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Rigging and tension

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Hello everyone,

 

I keep asking myself if I should rig a model so that the rope has high tension or or keep the ropes rather loose (but not hanging through) to avoid stressing splicings and seizings. What is the best compromise?

 

Best regards,

Andreas

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I think you've sort of answered your own question. Otherwise, it depends on the "rope." Standing rigging is always going to be relatively tight. Running rigging is also generally belayed without slack, but, depending upon the application and circumstance, may be left slack and portrayed with a catenary, as may be appropriate. (These details should be easy to recognize if you understand how your prototype vessel sailed in real life.) For example, a leeward lazy jack set up on a model portrayed as under sail, will be slack, as would a running backstay under the same circumstances, although the running back might have been carried forward and lashed to an after shroud or the like to keep it from flogging around if no short tacking was anticipated. You should consider how you are portraying your model and run the rigging accordingly. Remember, too, that the rigging tension on the model accumulates as the tension of each item of rigging is added and, by the time the model is done, can represent a fair amount of energy built into the model. If you are rigging it too tightly, you'll know soon enough when things start popping loose all over the place or spars start snapping! :D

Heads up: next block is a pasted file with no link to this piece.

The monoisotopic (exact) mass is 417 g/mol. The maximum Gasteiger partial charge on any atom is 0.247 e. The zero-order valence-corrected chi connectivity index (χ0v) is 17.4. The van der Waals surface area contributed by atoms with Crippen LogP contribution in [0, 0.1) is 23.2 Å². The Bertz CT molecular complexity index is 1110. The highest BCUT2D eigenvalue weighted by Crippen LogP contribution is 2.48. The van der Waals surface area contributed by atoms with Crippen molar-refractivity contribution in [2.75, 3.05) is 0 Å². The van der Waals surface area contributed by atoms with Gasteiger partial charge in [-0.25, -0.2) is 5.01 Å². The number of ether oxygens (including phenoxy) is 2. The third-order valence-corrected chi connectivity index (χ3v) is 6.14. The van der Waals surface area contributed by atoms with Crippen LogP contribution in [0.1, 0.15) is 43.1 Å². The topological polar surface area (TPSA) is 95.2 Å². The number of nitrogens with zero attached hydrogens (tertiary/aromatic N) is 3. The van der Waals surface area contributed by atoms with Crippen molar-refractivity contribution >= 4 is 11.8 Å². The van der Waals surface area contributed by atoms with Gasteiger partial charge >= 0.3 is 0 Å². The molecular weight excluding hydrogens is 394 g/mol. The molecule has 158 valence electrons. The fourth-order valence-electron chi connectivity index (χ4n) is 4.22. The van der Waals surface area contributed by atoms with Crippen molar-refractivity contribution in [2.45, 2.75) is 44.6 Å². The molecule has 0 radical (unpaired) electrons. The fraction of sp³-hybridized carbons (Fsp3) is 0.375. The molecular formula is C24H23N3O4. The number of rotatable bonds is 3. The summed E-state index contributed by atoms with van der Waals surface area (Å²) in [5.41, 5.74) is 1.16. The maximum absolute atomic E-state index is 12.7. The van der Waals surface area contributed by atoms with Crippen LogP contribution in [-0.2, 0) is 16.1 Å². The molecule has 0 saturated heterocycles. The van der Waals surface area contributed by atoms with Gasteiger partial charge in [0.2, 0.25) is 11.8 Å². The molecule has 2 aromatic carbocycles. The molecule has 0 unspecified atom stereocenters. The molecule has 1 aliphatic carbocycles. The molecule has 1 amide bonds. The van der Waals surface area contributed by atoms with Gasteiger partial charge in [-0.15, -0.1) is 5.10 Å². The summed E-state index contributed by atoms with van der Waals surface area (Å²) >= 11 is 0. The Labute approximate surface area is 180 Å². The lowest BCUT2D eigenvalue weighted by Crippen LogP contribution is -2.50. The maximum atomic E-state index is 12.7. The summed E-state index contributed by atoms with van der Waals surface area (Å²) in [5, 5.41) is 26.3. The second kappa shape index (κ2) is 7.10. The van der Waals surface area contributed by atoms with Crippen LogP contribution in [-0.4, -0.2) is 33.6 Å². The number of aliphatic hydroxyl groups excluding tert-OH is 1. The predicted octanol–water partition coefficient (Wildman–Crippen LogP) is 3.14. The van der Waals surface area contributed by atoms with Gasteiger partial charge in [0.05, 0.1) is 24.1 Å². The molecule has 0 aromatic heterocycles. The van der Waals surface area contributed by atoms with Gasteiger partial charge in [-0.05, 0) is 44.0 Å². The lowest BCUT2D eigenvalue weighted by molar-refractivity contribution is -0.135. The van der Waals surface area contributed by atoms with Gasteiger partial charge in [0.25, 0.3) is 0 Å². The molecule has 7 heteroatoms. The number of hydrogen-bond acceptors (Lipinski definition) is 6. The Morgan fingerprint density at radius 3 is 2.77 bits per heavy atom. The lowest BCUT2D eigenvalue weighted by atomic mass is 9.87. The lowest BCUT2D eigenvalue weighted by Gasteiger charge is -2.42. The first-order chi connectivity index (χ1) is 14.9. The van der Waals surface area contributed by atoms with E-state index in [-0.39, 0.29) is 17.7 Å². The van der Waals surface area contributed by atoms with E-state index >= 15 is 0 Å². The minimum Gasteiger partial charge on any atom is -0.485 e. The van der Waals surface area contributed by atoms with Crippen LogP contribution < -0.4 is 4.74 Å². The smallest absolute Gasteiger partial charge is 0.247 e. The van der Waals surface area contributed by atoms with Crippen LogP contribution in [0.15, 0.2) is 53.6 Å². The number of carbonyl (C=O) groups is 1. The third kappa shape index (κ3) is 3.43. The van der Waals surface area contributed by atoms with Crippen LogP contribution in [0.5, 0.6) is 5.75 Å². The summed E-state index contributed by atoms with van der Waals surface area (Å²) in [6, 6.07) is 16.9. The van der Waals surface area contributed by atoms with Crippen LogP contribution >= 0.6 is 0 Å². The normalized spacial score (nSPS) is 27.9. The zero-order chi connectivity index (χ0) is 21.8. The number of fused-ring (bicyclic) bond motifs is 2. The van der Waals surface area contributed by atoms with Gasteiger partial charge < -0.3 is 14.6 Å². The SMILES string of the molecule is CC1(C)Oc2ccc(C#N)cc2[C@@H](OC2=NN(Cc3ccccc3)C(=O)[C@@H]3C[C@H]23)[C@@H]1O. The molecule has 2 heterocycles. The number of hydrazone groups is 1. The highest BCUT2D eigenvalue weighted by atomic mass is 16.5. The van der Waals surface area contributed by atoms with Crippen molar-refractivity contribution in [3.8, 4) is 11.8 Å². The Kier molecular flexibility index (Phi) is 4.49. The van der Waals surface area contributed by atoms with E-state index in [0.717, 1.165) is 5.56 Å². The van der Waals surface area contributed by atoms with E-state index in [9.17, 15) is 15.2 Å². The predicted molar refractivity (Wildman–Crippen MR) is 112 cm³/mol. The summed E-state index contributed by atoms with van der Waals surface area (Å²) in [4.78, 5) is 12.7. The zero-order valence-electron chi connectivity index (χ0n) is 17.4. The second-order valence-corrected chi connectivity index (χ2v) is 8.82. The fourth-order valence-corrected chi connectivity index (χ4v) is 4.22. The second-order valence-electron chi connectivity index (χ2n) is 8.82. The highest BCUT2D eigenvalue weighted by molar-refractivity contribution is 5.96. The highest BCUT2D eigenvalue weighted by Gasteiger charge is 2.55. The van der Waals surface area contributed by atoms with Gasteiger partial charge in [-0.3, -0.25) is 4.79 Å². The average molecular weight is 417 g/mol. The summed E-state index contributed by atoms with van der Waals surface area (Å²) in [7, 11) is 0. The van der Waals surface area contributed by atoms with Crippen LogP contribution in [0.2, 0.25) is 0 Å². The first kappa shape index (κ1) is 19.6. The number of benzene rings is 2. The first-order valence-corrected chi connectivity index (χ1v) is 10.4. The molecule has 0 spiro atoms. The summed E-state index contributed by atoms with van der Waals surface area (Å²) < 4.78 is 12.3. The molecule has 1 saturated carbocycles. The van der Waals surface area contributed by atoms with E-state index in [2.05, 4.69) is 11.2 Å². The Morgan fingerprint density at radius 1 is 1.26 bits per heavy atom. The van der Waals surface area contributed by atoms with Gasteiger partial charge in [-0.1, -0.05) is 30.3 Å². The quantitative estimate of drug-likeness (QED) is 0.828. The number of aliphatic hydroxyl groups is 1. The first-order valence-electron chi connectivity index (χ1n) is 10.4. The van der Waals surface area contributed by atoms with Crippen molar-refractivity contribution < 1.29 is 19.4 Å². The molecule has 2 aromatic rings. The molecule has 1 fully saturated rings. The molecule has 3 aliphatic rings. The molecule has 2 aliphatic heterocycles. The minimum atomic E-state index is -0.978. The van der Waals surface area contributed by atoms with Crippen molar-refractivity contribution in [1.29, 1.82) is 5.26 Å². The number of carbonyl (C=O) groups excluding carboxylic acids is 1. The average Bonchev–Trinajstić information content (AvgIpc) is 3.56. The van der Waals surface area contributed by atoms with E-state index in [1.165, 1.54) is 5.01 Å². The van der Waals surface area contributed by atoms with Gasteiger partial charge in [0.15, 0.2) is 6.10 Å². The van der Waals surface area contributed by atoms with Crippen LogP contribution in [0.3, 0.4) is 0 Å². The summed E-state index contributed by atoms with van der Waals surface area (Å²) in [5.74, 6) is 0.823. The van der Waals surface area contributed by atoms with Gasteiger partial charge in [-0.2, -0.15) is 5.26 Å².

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What Bob said.  But I'll add, pull the line through a block of wax/paraffin (a candle will work) a few times and then pull though your fingers.  The was will help do two things... 1) It will help keep moisture out of the line and 2) It will make any sag look more realistic.

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